Consumerism and attachment
My dad used to restore antique clocks and guns. Not because he was concerned with time or shooting, but because he was fascinated by clever machinery. Our house always had various pendulum clocks running and his workbench usually had a new project taken apart with the elaborate movement submerged in the buzzing ultrasonic cleaner. He’d start with some old neglected timepiece and by the time it was done, the wood looked deep and rich, the face was restored, the movement worked perfectly and – well worth opening the back of the clock to see – was a gleaming tribute to the Victorian habit of decorating even hidden mechanisms.
One of his favorites was a majestic Regulator clock, which stood six feet tall and had glass sides so you could watch it work. Its pendulum, designed to stay the same length even as room temperature changed, tocked off the seconds with stupendous regularity. It had electrical contacts inside that once delivered a pulse to client clocks in classrooms of a wealthy school boasting advanced, Edisonian technology. Once upon a time it was the very latest thing.
Alas in a lonely time of depression, he sold all his clocks, and died not long after. It is probably just as well that he sold them, because I could not properly care for them. But some vestige of his fascination lives on in me. I wear a self-winding watch with a transparent back. Sometimes, through a magnifying glass, I marvel at its jeweled precision; how it stores the energy of wrist movement to perform its work. The escapement wheel works on exactly the same principle as a pendulum, but in any orientation; its invention was a major advance in navigation.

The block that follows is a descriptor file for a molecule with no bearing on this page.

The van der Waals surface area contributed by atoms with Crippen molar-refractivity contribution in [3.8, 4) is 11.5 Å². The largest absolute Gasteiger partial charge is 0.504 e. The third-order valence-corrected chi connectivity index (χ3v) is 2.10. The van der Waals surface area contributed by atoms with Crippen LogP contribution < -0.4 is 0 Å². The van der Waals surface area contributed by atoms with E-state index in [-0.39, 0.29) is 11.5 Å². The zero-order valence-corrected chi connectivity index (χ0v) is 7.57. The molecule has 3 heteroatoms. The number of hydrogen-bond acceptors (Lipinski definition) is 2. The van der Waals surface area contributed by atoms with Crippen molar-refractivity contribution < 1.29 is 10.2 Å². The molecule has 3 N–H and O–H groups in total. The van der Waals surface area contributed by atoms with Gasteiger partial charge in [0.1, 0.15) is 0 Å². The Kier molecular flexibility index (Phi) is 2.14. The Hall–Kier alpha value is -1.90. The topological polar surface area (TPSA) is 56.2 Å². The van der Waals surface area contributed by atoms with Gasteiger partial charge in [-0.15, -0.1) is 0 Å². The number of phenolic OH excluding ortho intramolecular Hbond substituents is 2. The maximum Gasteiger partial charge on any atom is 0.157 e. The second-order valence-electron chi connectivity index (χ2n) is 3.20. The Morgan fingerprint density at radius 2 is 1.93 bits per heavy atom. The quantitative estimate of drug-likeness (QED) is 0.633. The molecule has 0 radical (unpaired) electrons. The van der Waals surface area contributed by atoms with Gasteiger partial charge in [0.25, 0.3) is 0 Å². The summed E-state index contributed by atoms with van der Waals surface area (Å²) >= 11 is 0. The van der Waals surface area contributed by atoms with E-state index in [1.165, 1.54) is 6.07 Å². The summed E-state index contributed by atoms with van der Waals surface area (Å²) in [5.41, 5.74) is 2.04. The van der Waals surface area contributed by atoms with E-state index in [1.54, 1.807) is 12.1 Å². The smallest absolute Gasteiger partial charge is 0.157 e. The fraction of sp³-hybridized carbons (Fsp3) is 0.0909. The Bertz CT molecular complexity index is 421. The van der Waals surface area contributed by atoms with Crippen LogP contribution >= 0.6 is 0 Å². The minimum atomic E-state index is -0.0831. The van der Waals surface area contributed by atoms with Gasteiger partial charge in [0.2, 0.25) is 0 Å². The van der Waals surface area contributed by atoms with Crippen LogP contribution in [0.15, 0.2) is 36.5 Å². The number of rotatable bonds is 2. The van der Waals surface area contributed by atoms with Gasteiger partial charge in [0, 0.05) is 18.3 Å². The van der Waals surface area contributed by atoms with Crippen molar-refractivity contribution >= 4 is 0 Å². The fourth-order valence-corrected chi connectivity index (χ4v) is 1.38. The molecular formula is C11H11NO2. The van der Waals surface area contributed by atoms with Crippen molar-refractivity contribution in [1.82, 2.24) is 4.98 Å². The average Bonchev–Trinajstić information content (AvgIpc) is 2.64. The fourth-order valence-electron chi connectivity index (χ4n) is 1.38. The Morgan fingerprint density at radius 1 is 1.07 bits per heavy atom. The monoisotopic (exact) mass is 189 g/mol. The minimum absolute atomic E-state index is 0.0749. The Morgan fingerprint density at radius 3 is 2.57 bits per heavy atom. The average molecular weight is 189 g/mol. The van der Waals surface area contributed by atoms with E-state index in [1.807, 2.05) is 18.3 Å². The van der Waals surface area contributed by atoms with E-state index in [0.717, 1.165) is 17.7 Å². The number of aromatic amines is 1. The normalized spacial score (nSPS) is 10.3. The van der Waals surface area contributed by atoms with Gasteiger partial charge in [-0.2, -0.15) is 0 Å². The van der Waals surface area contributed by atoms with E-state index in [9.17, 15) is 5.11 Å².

Today I needed a clock to put in view of my treadmill. I bought this example for four dollars at Target. It is made of plastic and has a quartz movement. I won’t be winding it once a week; it runs for a year on an AA battery. Its “pendulum” is a quartz crystal, oscillating 32,768 times as many per second as that old Regulator clock.
It’s a good clean design, instantly readable. My experience with clocks like this one is that it will last about ten years, which works out to $1.10 per year including replacement AA batteries. If I move, I probably wouldn’t even bother packing it. When it quits working, I won’t take it to a “clock shop” to be repaired; I’ll toss it in the garbage and get another one. It’s a fine clock, yet unworthy of any attachment.
Attachment, said the Buddha, causes suffering and no doubt that’s true. We are after all, ephemeral, and even attachment to life makes us fearful of death. But as attachment causes suffering there is also pleasure in it. Using a thing that is finely designed and crafted is an abstraction of fellowship with humans who bring that very human capability to bear. I feel a little relief for almost every possession of which I unburden myself. But paradox is life too, and there is so much beauty in the work of craftsmen. Utility isn’t everything. Perhaps it is enough that I know such clocks once existed.